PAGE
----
Bill Russell is an Oakland native, played at the University of San Francisco and was an 11 time champion with the Boston Celtics. What struck me most about his essay, which appeared in Sports Illustrated on June 8, 1970 was how it serves as bellwether for the times we live in. He had a lot to say. Much of it was not easy to hear. He is direct, he gives poignant examples that speak to the injustice of racism. I believe it is important to be open to the truth to which he has spoken. I want to discuss with others how far we have come from the examples he provides. And how far must we go?

I encourage you to read the entire essay for yourself. I will require my own students to read it this fall in Sports and Spirituality. Russell names names. He speaks about the privilege of white folks in a way that is provocative, disarming and on point. Furthermore, he doesn't speak about women whatsoever in sport which to me is a tremendously important example of how far things have come and again.....how far they have to go. He notes,
Basketball is clearly the most progressive sport now. Blacks have even reached a point in basketball where we have achieved the right to failure. That's very important, you know. It is just as important as the right to succeed. When John McLendon was fired as the coach of the Denver Rockets this winter, there was no fuss made about anybody picking on a black man, or anybody saying a black man couldn't coach. He got the ax, just like any coach, because the team was going bad. Now that is progress.
It is also isolated. Baseball front offices are whiter than anything but press boxes, and football has really looked out for itself. It has never needed a quota system. Football has a much better gimmick. It is called a quarterback. As long as quarterback can be a segregated position, football is protected. It can be assured of having one white star every game, who can get all the endorsements and win all the sports cars. At the same time, the all-white quarterbacks perpetuate the racist theme that no black man is smart enough to call signals. 
I can remember watching a game on TV a couple years ago, and I was moved to say something like: "Man, that Unitas is great." One of the black guys I was watching the game with, said: "Who knows?" A little bit stunned by that, I asked him what he meant, and he replied that he really could not evaluate Unitas or any other quarterback fairly since they had never faced a full range of competition. A Paul Hornung, Mickey Mantle, Jerry West—you cannot deny their greatness, because they have stood the test of time in a free market, so to speak. But no one can pretend to know how good our best white quarterbacks would be if the NFL permitted the development of black quarterbacks to compete with them.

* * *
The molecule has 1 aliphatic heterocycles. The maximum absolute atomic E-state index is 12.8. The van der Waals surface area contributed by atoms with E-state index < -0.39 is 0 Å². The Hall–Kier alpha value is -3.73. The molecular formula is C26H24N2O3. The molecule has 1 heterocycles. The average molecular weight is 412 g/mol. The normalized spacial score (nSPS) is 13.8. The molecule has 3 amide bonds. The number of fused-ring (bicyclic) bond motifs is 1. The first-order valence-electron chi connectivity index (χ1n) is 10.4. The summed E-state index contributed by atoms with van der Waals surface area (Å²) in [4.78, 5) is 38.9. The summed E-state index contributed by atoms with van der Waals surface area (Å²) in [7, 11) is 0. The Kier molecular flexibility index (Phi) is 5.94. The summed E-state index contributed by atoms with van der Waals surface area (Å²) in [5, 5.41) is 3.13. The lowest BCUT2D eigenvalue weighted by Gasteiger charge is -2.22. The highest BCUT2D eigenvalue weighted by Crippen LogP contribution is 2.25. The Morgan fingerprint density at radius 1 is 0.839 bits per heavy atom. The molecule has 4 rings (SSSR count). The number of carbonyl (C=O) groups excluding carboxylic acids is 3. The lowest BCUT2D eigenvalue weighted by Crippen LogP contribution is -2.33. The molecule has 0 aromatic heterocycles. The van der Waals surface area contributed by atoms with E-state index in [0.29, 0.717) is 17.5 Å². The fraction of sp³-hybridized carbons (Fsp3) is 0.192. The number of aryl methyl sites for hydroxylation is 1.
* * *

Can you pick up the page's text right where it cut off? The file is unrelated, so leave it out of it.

What makes a quarterback so very important is that he is consistently visible. Everyone else only comes and goes in the crunch. I don't think, for example, that the appeal of its violence has helped make football so popular. I think where it has the edge on basketball and where it has captured more public imagination is in the dead period between plays. At this point, the plays can be run over again and everybody can point out how smart the football players are. In basketball, you don't have time to talk about how smart the players are. 
I do think that basketball is the most graceful of all our major sports. It is not nearly so rough as it was when I came into the pros. The jump shot opened it up, made it more fluid. Today, I think it is close to an art form, with greater potential for growth than any other of the more popular games, because it is more appealing to women.
I referenced this piece of the essay in my blog reflection on Michael Vick. Vick was the first black quarterback chosen as the number one pick in the NFL draft. Since that time, athletes like Patrick Mahomes, Lamar Jackson, Teddy Bridgewater and one Colin Kapernick have come forward and succeeded in this position. Second, basketball is indeed appealing to women but one reason might be because they play it professionally. The WNBA wasn't created until 26 years after this essay was written but one of its stars, Brianna Turner is using her voice and her platform to call us to talk about race. Progress noted.
Mahatma Gandhi said “The true measure of any society can be found in how it treats its most vulnerable members.”  Well another measure might be how we talk about race, especially with people who don't look like us. Can we do that? Can we ask questions? Are we ok with saying "I don't know?" Do we have to stand or can we live in the complexity, listen, love and serve one another.

In the meantime, let us pray
God of Justice, God of Mercy, you created all people equally in your image and you call each of us to recognize your presence in every person we meet. Racism, inequality, and oppression are the fruits of our human sinfulness when we fail to uphold the dignity of our brothers and sisters, as you command. In every age, prophets cry out against these injustices and, in our own time, we hear the pain of your people who suffer. Heal the wounds of our division not only with the balm of your love but also with the strength of your Spirit to move us to action. Teach us to oppose racism in our culture, in our institutions, in our families, and even in our own thoughts. Give us the courage to examine our hearts, where every true transformation begins. Even if we should find our sinfulness, we shall also find your mercy. 
In the words of your prophet, Amos, we pray: "Let justice roll down like waters and righteousness like an ever-flowing stream." Amen.
Photo Credits
Willie Mays
Celtics Russell
Russell Success is a Journey
Floyd George Memorial

Turner and Storm